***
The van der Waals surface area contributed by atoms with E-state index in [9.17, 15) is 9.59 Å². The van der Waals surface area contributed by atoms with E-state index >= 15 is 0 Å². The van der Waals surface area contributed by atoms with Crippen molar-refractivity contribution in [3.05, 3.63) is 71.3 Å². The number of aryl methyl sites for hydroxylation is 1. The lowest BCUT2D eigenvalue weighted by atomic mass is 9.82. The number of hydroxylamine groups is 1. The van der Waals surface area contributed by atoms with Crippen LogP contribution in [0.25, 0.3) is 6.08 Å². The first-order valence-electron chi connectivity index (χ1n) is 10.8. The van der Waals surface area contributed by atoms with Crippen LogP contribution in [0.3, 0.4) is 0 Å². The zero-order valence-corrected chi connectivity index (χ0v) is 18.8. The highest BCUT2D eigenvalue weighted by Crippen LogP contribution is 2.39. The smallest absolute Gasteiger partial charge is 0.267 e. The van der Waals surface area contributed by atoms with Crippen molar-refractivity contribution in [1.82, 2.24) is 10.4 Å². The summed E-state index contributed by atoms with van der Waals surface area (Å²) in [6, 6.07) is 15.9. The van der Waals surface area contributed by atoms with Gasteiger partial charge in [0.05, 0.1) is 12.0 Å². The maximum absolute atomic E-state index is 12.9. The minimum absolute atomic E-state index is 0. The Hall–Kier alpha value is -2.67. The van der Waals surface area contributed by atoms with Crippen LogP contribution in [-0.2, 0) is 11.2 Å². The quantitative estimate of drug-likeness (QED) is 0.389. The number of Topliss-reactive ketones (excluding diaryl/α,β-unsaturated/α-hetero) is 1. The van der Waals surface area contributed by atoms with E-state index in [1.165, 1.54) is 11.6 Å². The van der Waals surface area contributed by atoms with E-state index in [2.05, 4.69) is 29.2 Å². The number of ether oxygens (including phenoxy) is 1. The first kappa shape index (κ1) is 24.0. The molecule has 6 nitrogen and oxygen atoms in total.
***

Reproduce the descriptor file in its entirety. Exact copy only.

The van der Waals surface area contributed by atoms with E-state index in [9.17, 15) is 9.59 Å². The van der Waals surface area contributed by atoms with E-state index >= 15 is 0 Å². The van der Waals surface area contributed by atoms with Crippen molar-refractivity contribution in [3.05, 3.63) is 71.3 Å². The number of aryl methyl sites for hydroxylation is 1. The lowest BCUT2D eigenvalue weighted by atomic mass is 9.82. The number of hydroxylamine groups is 1. The van der Waals surface area contributed by atoms with Crippen LogP contribution in [0.25, 0.3) is 6.08 Å². The first-order valence-electron chi connectivity index (χ1n) is 10.8. The van der Waals surface area contributed by atoms with Crippen LogP contribution in [0.3, 0.4) is 0 Å². The zero-order valence-corrected chi connectivity index (χ0v) is 18.8. The highest BCUT2D eigenvalue weighted by Crippen LogP contribution is 2.39. The smallest absolute Gasteiger partial charge is 0.267 e. The van der Waals surface area contributed by atoms with Crippen molar-refractivity contribution in [1.82, 2.24) is 10.4 Å². The summed E-state index contributed by atoms with van der Waals surface area (Å²) in [6, 6.07) is 15.9. The van der Waals surface area contributed by atoms with Gasteiger partial charge in [0.05, 0.1) is 12.0 Å². The maximum absolute atomic E-state index is 12.9. The minimum absolute atomic E-state index is 0. The Hall–Kier alpha value is -2.67. The van der Waals surface area contributed by atoms with Crippen LogP contribution in [-0.2, 0) is 11.2 Å². The quantitative estimate of drug-likeness (QED) is 0.389. The number of Topliss-reactive ketones (excluding diaryl/α,β-unsaturated/α-hetero) is 1. The van der Waals surface area contributed by atoms with E-state index in [1.165, 1.54) is 11.6 Å². The van der Waals surface area contributed by atoms with E-state index in [2.05, 4.69) is 29.2 Å². The number of ether oxygens (including phenoxy) is 1. The first kappa shape index (κ1) is 24.0. The molecule has 6 nitrogen and oxygen atoms in total.